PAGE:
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Flashcards in Acidosis Deck (26)
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1

what organs are affected by acid-base disorders?

heart, bones, skeletal muscle, kidneys

2

What is the response of the bones when acid level is high in the body?

They break down releasing alkali to neutralize the acid. Calcium is released at the same time (kidney stones, osteoporosis)

3

What happens in the heart in the presence of excess acid?

Increased risk of arrhythmia and impaired contractility

4

What happens in the skeletal muscles as a result of excess acid?

Protein catabolism

5

Calcium competes with __________ to bind with Albumin

Protons (H+)

6

If you treat your acidotic patient with bicarb they will have a decrease in H+, what would you expect to happen to the patient's calcium?

It would bind to albumen and there would be less free calcium

7

If you have a decrease in H+, what would you expect to happen to Hemoglobin's affinity for O2?

It would increase hgb's affinity for oxygen (tissue would not want to release O2)

8

if you have a decrease in H+, what would you expect to happen to respiration?

Low H+ inhibits respiration (slow respiration increases pCO2)

9

what's the equation to determine pH from H+ count?

pH=-log[H+]

10

What is normal pH?

7.35-7.45

11

What are the 2 factors that alter pH?

CO2 and HCO3-

12

Where is bicarb created?

kidneys

13

So the professor seemed to want us to know the Henderson-Hasselbach equation....but I think we just need to understand the idea that pH relies on bicarb and co2.....Just in case, what's the HENDERSON-HASSELBACH EQUATION?

pH=6.1+log[(HCO3-)/0.03 * pCO2]

14

How long does it take your body to produce a respiratory compensation to an acid-base situation?

seconds

15

How long does it take your body to produce a metabolic compensation to an acid-base situation?

3-5 days

16

If your patient shows signs of a metabolic compensation to a respiratory alkalosis, you can assume the patient's respiratory alkalosis is _____________, and has been going on for __________days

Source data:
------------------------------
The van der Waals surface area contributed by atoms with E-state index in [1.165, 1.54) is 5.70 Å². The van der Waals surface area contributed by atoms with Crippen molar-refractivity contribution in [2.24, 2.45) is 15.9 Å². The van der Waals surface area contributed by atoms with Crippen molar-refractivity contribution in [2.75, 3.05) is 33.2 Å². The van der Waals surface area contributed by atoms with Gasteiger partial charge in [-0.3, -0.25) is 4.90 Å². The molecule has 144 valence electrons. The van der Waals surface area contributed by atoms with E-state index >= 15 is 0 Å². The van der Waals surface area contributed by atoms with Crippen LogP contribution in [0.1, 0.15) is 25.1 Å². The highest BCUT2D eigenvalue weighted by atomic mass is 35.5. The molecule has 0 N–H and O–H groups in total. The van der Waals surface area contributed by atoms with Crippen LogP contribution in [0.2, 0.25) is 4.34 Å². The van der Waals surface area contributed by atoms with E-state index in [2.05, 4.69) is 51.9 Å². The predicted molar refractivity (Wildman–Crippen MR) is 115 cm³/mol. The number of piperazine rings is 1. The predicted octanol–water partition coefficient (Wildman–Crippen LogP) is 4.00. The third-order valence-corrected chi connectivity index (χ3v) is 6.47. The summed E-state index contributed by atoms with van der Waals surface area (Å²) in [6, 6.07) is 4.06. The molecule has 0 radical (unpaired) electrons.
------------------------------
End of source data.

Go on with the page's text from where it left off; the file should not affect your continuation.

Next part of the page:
chronic, >3-5 days

17

What lab test would you order to measure pH?

1) Arterial blood gas (direct measure of pH and pCO2) AND
2) Plasma electrolytes (direct measure of HCO3-)

you can calculate HCO3- from the blood gases, and then test #2 confirms your calculation to let you know the test is valid.

18

You've discovered an abnormal pH, what is the best thing you should do?

Identify and treat underlying cause (treating pH does not solve your problems)

19

What are the 3 things that could cause metabolic acidosis?

1) too much acid (ASA and other meds)
2) not enough base/bicarb--not making enough in kidneys
3) not enough base/bicarb--losing too much in diarrhea

20

THROWBACK: how do you calculate the target anion gap for your patient?

Normal gap is Age/10 + 10

21

How do you calculate the actual anion gap for your patient?

All cations - anions

22

If you have metabolic acidosis and no anion gap, what are the 2 potential causes?

1) renal tubular failure (can't make enough bicarb)
2) diarrhea

23

what test should we order if we want to know how much acid is being excreted?

chloride somehow translates to ammonia??

24

The new "MUDPILES"-->

LAME SUDS. Only addition is "alcoholic ketoacidosis" REVIEW: lactic acidosis, alcoholic ketoacidosis, methanol, ethylene glycol, salicylates, uremia, DKA, sepsis

25

Respiratory acidosis, as we know, is caused by excess CO2 which would occur if we weren't breathing enough. What are the main causes of this respiratory failure? (ACUTE failure)

asthma, mucous plugs, pulmonary edema, narcotics

26

What are the CHRONIC causes of respiratory failure?

cigarettes, COPD, chronic musculoskeletal deformities, chronic neuromuscular weakness